Breast milk is said to be the best source of nutrition for babies. It contains the necessary nutrients, is easily digestible, and is readily available if the mother is healthy. There is no perfect source of nutrition for a newborn baby beside breast milk.
According to research, as the baby grows, the milk changes to meet its needs. A woman’s breasts produce colostrum which is high in protein, low in sugar, and rich in beneficial compounds for the baby, within the first few days after birth.
After a while, the color changes, and the milk becomes lighter in color while remaining very nutritious.
6. Supports its growth and development.
Breast milk provides the best nutrition for a baby and promotes growth and development. Breast milk has nutrients that support the growth and development of the baby while quenching its thirst and dealing with its hunger.
Because breast milk provides your baby with nutrients, when you breastfeed, nutrients bring about the growth and development of the baby in the breast milk are guaranteed your baby’s growth.
The presence of antibodies makes it possible to fight diseases keeping your baby safe as it grows.
7. Protects it from diseases and infections.
Breast milk also protects the baby from diseases and infections. How? Breast milk contains antibodies that help your baby fight pathogens, which is especially important in those early months when the baby is vulnerable to infections.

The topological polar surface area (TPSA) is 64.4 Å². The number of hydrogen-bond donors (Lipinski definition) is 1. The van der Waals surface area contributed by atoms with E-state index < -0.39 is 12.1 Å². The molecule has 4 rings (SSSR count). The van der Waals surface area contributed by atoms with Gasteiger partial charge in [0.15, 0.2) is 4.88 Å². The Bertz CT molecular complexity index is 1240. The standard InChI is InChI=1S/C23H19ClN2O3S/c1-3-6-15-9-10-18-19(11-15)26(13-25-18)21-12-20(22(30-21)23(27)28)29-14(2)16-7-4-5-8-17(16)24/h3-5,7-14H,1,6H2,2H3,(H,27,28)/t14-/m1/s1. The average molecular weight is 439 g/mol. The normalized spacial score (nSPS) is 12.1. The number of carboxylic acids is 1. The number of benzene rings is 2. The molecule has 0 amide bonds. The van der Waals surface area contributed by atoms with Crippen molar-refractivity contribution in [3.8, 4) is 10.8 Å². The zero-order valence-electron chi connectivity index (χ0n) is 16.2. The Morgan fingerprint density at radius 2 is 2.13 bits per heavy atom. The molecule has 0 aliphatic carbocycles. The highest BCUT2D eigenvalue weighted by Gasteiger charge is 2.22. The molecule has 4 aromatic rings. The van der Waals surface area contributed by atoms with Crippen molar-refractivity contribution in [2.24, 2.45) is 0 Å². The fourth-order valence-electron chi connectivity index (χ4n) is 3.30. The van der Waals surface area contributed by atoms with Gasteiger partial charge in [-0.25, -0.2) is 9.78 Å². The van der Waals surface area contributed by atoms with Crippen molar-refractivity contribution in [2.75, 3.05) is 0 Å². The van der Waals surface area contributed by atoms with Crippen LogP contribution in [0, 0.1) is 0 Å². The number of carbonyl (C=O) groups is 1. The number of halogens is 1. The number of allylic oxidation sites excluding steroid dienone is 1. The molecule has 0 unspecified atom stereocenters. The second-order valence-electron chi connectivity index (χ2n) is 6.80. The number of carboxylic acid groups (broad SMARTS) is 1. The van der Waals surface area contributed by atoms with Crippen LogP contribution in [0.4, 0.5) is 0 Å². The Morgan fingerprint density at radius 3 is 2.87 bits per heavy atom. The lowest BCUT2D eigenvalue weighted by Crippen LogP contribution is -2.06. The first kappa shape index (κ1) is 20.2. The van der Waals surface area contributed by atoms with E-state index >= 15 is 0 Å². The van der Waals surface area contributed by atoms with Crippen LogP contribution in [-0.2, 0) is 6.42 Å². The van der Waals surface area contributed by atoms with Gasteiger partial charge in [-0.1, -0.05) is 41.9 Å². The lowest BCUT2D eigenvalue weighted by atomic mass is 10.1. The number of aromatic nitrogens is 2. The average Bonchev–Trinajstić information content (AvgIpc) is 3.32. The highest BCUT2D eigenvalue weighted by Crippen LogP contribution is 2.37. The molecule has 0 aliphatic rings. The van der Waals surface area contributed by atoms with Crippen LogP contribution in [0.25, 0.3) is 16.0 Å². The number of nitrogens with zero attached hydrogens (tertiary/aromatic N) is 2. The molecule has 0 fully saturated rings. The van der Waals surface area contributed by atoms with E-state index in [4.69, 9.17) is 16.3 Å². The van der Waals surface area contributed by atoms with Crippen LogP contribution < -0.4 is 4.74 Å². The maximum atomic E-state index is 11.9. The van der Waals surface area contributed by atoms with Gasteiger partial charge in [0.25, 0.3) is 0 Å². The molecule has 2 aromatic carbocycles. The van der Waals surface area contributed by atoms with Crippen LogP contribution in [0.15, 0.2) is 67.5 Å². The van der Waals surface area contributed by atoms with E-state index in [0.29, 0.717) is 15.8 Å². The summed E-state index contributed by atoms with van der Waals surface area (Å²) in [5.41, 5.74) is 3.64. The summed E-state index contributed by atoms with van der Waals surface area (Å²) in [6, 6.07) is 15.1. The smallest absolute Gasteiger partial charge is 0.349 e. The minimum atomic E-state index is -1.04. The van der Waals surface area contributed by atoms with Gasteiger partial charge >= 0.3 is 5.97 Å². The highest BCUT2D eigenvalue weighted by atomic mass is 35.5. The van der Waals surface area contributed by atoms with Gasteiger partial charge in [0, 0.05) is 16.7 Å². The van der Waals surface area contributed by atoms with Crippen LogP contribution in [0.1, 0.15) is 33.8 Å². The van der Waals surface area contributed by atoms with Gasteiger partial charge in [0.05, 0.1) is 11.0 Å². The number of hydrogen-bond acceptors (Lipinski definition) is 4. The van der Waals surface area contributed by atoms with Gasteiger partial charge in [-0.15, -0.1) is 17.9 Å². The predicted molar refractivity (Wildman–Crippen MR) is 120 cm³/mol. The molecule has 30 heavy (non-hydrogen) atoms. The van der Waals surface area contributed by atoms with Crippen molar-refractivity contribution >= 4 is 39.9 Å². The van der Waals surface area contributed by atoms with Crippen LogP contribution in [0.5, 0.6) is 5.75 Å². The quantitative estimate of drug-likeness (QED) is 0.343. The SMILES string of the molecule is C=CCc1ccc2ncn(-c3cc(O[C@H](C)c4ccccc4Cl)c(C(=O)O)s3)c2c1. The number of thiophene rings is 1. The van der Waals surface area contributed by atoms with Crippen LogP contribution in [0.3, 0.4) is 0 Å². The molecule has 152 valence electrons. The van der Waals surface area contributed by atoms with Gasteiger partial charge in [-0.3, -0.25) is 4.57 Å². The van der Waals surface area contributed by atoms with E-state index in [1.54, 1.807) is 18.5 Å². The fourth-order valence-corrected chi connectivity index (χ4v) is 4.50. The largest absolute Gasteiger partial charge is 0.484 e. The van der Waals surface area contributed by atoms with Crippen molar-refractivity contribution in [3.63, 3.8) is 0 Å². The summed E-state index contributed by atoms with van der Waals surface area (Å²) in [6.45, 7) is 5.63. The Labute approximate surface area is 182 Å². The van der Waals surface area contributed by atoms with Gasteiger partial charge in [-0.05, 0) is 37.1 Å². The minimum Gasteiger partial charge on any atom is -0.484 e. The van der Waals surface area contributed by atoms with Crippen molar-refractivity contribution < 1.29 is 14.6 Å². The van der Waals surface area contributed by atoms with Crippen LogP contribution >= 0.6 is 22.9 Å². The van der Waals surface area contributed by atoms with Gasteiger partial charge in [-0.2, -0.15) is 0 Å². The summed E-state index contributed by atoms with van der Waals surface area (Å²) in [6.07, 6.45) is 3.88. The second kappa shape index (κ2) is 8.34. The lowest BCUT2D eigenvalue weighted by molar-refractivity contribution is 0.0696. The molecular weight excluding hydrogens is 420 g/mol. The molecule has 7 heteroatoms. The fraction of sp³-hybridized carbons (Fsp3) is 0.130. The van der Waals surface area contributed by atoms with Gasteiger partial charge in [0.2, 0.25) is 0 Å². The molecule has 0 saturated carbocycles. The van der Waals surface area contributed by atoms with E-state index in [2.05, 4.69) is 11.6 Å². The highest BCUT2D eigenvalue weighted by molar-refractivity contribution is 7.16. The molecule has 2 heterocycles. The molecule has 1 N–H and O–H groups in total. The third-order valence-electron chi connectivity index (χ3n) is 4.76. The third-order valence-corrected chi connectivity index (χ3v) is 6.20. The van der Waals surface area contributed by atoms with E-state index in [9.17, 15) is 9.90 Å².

One of the most common antibodies is immunoglobulin A (IgA), which provides protection by forming a protective layer in the baby’s nose, throat, and digestive system.
Some of the diseases and infections that breast milk can prevent for the child include:
- Sudden infant death syndrome (SIDS).
- Diabetes- Type 1 diabetes.
- Gastrointestinal infections – may include diarrhea and vomiting.
- Lower respiratory disease.
- Acute otitis media -ear infections.
- Colds and coughs.
Breastfeeding has a couple of benefits for the mother and the newborn baby. If you d not have any issues that may lead to you not being able to breastfeed, consider breastfeeding because it is beneficial to you and the child/children.